New Zealand researchers are leading the way in fields from water testing to drought-resistant horticulture to clean fuels. Here, we've collected five bright ideas from five different universities around the country.

Letting plants teach us how to produce clean fuel

University of Otago biochemists are working towards new and renewable energy sources that involve harnessing a photosynthesis system used by plants and algae.

One of the long-term goals of Professor Julian Eaton- Rye and his lab is to develop photosynthesis-mimicking systems that produce hydrogen as a fuel directly from water.


To work towards this, the researchers are focusing on Photosystem II. This molecular machinery found in plants, and certain bacteria, harvests sunlight to split water molecules into hydrogen and oxygen.

Another project involves altering the metabolism of sunlight-harvesting cyanobacteria - also known as blue-green algae - to produce the fuel substitute butanol instead of sugar.

Factoring nature into economics

The cost of things depends on what you value and what you count right? Ecological Economics - or EE - might sound like a tongue-twisting oxymoron, but it is an innovative, alternative model of green economics gaining traction here and globally.

"Accounting for the cost of human use of 'natural capital', or ecosystem services, is essential in planning for, and ensuring, the survival of life on Earth," says Massey University's Associate Professor Marjan van den Belt.

She is one of the country's leading exponents of the trans-disciplinary approach to economic modelling and planning, which began in the 1980s and integrates scientific, social and economic factors.

"'Ecosystem services' are the collective resources, processes and benefits we derive from the natural environment," she says. Examples are clean drinking water, food/fibre provision, nutrient recycling, flood protection, pollination, biodiversity and climate regulation.

Distinguished Professor Jane Harding discovered a new way to care for newborns. Photo / Supplied
Distinguished Professor Jane Harding discovered a new way to care for newborns. Photo / Supplied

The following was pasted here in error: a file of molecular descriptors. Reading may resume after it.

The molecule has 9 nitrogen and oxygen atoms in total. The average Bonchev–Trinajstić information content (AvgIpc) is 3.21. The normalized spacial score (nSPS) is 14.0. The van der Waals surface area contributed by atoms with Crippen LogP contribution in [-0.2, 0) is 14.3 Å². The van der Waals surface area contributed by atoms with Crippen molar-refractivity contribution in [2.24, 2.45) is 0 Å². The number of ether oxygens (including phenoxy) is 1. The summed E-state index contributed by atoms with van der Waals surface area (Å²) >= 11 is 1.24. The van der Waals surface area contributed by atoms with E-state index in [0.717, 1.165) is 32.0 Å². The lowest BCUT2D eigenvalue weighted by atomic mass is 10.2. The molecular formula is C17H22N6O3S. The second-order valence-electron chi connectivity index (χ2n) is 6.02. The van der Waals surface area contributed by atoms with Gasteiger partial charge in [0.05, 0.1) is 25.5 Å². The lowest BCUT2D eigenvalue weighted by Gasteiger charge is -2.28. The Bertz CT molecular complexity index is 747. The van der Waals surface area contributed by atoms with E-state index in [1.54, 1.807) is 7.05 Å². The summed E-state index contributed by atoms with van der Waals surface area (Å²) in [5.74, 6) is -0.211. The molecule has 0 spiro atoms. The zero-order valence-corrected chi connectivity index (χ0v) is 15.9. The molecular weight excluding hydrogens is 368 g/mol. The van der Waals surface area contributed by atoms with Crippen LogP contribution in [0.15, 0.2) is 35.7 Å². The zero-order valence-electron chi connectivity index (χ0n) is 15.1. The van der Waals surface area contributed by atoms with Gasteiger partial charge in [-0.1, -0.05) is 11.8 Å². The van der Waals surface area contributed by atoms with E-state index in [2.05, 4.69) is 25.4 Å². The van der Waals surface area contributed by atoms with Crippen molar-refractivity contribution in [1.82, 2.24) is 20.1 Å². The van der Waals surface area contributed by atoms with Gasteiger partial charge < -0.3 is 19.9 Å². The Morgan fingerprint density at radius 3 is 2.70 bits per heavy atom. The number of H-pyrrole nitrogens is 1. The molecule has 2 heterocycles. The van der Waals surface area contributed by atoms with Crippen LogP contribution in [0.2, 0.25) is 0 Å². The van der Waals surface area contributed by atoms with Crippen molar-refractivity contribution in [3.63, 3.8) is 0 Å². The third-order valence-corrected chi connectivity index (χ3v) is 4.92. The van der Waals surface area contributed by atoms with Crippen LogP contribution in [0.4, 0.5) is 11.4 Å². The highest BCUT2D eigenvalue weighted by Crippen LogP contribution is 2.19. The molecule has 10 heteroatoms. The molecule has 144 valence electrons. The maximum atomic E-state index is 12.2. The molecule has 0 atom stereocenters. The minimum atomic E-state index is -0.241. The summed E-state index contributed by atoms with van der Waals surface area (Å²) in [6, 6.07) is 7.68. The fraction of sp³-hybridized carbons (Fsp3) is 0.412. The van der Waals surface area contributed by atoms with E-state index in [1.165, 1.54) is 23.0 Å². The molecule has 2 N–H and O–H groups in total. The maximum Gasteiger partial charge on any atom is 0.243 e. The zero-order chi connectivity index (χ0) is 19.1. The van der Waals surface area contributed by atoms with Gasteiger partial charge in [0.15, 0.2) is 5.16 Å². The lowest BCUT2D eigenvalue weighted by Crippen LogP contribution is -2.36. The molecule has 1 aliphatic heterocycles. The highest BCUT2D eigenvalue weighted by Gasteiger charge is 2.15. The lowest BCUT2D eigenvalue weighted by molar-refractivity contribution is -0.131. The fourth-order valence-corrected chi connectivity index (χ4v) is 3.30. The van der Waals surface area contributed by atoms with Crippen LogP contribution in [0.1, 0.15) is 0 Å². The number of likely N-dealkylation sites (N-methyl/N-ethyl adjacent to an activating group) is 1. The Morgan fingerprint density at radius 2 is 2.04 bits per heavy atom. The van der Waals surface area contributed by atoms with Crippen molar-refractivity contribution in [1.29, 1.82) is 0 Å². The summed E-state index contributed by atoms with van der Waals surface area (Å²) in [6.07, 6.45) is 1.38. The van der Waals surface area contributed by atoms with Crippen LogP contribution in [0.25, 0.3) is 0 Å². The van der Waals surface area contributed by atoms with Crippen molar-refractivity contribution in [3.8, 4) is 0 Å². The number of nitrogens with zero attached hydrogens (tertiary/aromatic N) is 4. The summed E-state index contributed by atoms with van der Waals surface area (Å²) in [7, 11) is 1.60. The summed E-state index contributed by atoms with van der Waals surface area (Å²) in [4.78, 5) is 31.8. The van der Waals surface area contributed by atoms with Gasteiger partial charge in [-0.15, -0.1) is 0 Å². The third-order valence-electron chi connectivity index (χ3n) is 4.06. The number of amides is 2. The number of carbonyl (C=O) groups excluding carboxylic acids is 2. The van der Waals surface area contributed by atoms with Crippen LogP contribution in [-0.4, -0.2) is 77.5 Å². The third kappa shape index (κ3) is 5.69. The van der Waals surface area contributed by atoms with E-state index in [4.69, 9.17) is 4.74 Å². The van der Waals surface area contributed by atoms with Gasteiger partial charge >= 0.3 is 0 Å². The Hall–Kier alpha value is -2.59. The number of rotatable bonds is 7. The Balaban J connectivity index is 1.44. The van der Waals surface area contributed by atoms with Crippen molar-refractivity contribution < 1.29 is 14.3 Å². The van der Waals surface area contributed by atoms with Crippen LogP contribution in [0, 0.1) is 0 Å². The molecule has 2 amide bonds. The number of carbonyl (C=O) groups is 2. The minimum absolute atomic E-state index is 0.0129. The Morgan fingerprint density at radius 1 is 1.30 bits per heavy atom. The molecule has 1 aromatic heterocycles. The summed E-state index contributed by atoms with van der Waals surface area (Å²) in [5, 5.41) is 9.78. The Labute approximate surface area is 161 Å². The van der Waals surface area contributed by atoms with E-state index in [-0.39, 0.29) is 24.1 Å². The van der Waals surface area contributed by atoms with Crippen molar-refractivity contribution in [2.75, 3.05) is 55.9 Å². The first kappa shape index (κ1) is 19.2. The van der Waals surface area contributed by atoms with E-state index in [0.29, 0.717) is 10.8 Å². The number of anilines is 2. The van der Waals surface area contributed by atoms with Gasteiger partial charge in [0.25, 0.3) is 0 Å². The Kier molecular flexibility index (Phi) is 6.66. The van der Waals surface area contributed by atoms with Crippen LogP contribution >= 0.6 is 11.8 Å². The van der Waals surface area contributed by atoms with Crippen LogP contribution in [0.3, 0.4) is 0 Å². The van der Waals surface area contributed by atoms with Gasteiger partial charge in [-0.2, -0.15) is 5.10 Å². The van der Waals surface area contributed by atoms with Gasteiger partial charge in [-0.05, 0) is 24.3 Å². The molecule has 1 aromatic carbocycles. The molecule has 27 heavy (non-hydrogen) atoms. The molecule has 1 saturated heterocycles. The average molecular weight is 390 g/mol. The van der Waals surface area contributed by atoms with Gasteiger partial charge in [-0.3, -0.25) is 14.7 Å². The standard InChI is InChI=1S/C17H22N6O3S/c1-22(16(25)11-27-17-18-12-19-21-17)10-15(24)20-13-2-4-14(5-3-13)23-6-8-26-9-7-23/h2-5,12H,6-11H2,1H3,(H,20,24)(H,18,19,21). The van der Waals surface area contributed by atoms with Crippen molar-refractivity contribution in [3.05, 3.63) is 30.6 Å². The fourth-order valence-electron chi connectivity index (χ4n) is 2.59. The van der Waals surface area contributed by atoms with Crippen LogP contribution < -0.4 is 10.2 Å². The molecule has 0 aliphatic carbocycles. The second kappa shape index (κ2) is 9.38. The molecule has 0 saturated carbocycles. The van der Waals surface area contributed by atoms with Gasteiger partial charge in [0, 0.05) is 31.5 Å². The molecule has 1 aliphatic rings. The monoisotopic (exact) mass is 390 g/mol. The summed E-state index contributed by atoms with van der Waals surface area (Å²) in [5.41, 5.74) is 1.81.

Saving the sugar babies

A cheap and easy-to-administer dextrose gel to treat low blood sugar levels in newborn babies was developed at the University of Auckland.

Neonatal hypoglycaemia is a common problem that affects up to 15% of otherwise healthy babies and is a preventable cause of brain damage.

The University of Auckland study, led by Distinguished Professor Jane Harding, was the first to show that dextrose gel massaged into the inside of the baby's cheek was more effective than feeding alone, for treating hypoglycaemia.

This treatment is safe, simple to use and inexpensive. It will help reduce admissions to neonatal intensive care for intravenous glucose-not only reducing costs but keeping mothers and babies together to encourage breastfeeding.

This study is changing the way babies with hypoglycaemia are treated both in NZ and around the world.

Keeping tabs on water quality

The University of Waikato's Professor David Hamilton leads Lake Ecosystem Restoration New Zealand (LERNZ) and is also President of the New Zealand Freshwater Sciences Society.

Much of LERNZ's research into improving and maintaining freshwater quality, using the Rotorua (Te Arawa) lakes as a working model, has contributed to the success of LERNZ and its engagement with end-users.

One of its key research outcomes so far has been the development of automated water quality monitoring buoys: the design, construction and installation of solar powered, high-frequency meteorology and water quality monitoring stations which transmit data at 15-minute intervals in near real-time for a range of variables, with the data available online. These stations monitor anthropogenic effects on lakes around New Zealand, in China and Singapore.

Discovering the secrets of drought resistant trees

A scientist from AUT University's Institute for Applied Ecology New Zealand (AENZ) has contributed to discovering the secret to why some trees are able survive and flourish in droughts - it's sugar.

The scientific community has long suspected that some trees are more drought resistant than others, because these plants are able accumulate sugars and starch in their tissues. However this suspicion has remained unconfirmed until now.

AENZ's Dr Sebastian Leuzinger collaborated with an international team in manipulating the levels of nonstructural carbohydrates in seedlings of tropical tree species in Malaysia, and monitoring how effectively they were able to withstand drought.

Research results reveal that the non-structural carbohydrates were critical in helping the seedlings maintain osmoregulation and hydraulic regulation under moisture stress. Elevated levels of these compounds correlated with greater survival chances for plants.

Dr Leuzinger believes the findings could help us respond to environmental change.

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